Wolf gave Dillard the image he desired and his color scheme. From there Dillard worked her magic, presenting Wolf with ideas of designs that he could choose from. “He is a long-time supporter of the library and other important things in Craig County, and was delighted that his was order number one-hundred,” she added.

The Library project is called, ‘Barn Quilts for Books’ and the donations go directly into that funding.

​ The prices for the Barn Quilts are; 2’x2’ – $150 (where $50 of it is a donation); 4’x4’ – $250 and 8’x8’ – $400 ($100 is donation on either).

“The donations go to the non-profit Craig County Library and funds a variety of things the library needs and often cannot afford,” library staff shared. They are delighted to report that at this time, $9,542 has been collected to support the library needs including a circulation desk, printer, collection materials, second book shed and repairs to the drop-box. “Our young library is growing and providing all kinds of good services to the entire county,” staff members added.

The Ross barn shows that a love of sunflowers led to barn quilts that have a flower pattern as well as a bed of sunflowers next to them. It looks like a smiley face.

This project also extends past the library. There is now a map of ‘The Barn Quilt Trail’ that has become a valued asset to the partnership with Craig County Tourism. “We owe heart-felt thanks for all of Martha’s work in supporting our library and community,” they said.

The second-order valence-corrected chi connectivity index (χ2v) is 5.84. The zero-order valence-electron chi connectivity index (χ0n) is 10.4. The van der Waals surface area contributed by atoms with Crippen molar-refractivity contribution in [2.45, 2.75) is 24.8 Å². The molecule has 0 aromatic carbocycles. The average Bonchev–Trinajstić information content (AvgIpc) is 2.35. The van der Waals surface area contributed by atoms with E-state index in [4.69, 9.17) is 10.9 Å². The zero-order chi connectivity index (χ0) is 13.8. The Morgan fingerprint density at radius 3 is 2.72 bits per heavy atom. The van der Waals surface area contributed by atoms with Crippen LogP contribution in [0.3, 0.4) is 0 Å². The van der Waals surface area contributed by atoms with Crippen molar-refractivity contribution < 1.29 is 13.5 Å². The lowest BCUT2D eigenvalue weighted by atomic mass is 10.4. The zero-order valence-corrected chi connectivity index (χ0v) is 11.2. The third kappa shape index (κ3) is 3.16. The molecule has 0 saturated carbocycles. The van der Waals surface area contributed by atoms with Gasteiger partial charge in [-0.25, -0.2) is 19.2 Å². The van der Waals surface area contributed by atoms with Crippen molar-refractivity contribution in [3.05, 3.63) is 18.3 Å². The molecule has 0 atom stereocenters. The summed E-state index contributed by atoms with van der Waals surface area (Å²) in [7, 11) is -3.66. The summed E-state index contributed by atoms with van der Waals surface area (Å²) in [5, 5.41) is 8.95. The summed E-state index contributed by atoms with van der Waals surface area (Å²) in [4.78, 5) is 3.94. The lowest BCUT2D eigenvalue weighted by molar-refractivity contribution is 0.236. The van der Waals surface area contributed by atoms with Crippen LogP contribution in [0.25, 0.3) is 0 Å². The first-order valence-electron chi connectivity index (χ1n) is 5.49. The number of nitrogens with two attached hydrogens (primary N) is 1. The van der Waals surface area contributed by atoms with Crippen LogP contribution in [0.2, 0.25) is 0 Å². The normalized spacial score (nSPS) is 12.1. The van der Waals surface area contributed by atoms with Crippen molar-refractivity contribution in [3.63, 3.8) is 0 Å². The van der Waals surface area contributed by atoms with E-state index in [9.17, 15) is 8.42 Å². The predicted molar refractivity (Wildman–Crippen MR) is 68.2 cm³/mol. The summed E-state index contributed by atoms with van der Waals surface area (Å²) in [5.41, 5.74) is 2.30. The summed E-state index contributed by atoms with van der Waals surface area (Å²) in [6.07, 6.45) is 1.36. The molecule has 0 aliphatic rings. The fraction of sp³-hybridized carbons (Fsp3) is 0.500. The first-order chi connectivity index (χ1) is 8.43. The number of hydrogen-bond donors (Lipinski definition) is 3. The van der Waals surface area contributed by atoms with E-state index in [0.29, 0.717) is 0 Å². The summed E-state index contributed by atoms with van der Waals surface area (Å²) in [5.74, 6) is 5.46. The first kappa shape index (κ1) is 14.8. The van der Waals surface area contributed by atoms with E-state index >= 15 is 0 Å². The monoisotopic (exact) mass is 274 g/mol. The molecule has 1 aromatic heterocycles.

To help people find these painted aluminum signs, there is a map available at the library, the Old Brick Hotel, the County Administrator’s office and on-line at https://www.barnquiltsforbooks .com.

Out of the 100 Barn Quilts, there are some that people will not be able to see from the roads, as people have lovingly placed them in their backyards, on buildings off the road and even indoors on some occasions. Still, Dillard added, that with so much activity, it is hard to keep the map up-to-date, so individuals may find a surprise or two if they keep their eyes open.

It is known that there are (or soon will be) over 40 seen from the roads in Craig, over 25 in Montgomery County and at least one in seven other states from coast to coast. Some of these pieces have been painted by others but are included on Craig trail map if they can be seen from the highway.

Anyone wishing to purchase a Barn Quilt can contact the Library at http://www.craiglibrary.org or call (540) 864-8978. The two websites are; Barn Quilt website:  https://www.barnquiltsforbooks.com/ and https://www.Facebook.com/pages/Barn-Quilts-for-Books/454328731413505.

It doesn’t seem that Dillard is ready to quit as she still has a collage of paint colors, ideas beyond the eastern sky and her smiling comment, “Of course, there is no stopping at one hundred,” she had said when they received the 100th order.

Dillard actually predicted her own destiny, as they have now received the 108th order. “We are still counting,” she exclaimed. “I paint these for the pleasure of the residents, for tourism and to raise money and awareness for the library.”

Many wonder if there will be an end or just new ideas of what to paint next?